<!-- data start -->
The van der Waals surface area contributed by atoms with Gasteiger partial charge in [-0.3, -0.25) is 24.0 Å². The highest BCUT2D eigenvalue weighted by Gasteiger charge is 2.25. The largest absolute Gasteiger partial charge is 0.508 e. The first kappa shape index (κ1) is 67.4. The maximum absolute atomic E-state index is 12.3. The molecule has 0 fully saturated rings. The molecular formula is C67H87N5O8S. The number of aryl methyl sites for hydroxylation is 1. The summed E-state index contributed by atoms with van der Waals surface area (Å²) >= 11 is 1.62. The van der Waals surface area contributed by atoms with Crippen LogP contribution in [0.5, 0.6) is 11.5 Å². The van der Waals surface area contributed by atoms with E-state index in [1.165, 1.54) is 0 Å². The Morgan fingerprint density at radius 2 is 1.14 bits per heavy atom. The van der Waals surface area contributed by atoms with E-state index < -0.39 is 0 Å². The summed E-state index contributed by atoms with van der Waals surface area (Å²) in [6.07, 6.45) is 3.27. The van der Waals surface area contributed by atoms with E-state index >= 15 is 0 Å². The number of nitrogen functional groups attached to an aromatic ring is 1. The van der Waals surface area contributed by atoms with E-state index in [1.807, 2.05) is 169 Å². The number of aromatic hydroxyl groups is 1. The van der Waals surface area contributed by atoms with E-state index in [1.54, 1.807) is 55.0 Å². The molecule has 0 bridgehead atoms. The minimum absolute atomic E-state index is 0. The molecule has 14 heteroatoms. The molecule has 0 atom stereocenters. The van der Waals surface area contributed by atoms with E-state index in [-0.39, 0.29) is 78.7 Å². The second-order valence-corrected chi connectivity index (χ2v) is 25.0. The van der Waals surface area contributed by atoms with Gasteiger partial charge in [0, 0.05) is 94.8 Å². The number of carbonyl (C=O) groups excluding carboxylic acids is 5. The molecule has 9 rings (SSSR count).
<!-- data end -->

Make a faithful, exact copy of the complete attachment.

The van der Waals surface area contributed by atoms with Gasteiger partial charge in [-0.3, -0.25) is 24.0 Å². The highest BCUT2D eigenvalue weighted by Gasteiger charge is 2.25. The largest absolute Gasteiger partial charge is 0.508 e. The first kappa shape index (κ1) is 67.4. The maximum absolute atomic E-state index is 12.3. The molecule has 0 fully saturated rings. The molecular formula is C67H87N5O8S. The number of aryl methyl sites for hydroxylation is 1. The summed E-state index contributed by atoms with van der Waals surface area (Å²) >= 11 is 1.62. The van der Waals surface area contributed by atoms with Crippen LogP contribution in [0.5, 0.6) is 11.5 Å². The van der Waals surface area contributed by atoms with E-state index in [1.165, 1.54) is 0 Å². The Morgan fingerprint density at radius 2 is 1.14 bits per heavy atom. The van der Waals surface area contributed by atoms with E-state index < -0.39 is 0 Å². The summed E-state index contributed by atoms with van der Waals surface area (Å²) in [6.07, 6.45) is 3.27. The van der Waals surface area contributed by atoms with E-state index >= 15 is 0 Å². The number of nitrogen functional groups attached to an aromatic ring is 1. The van der Waals surface area contributed by atoms with E-state index in [1.807, 2.05) is 169 Å². The number of aromatic hydroxyl groups is 1. The van der Waals surface area contributed by atoms with E-state index in [1.54, 1.807) is 55.0 Å². The molecule has 0 bridgehead atoms. The minimum absolute atomic E-state index is 0. The molecule has 14 heteroatoms. The molecule has 0 atom stereocenters. The van der Waals surface area contributed by atoms with E-state index in [-0.39, 0.29) is 78.7 Å². The second-order valence-corrected chi connectivity index (χ2v) is 25.0. The van der Waals surface area contributed by atoms with Gasteiger partial charge in [0, 0.05) is 94.8 Å². The number of carbonyl (C=O) groups excluding carboxylic acids is 5. The molecule has 9 rings (SSSR count).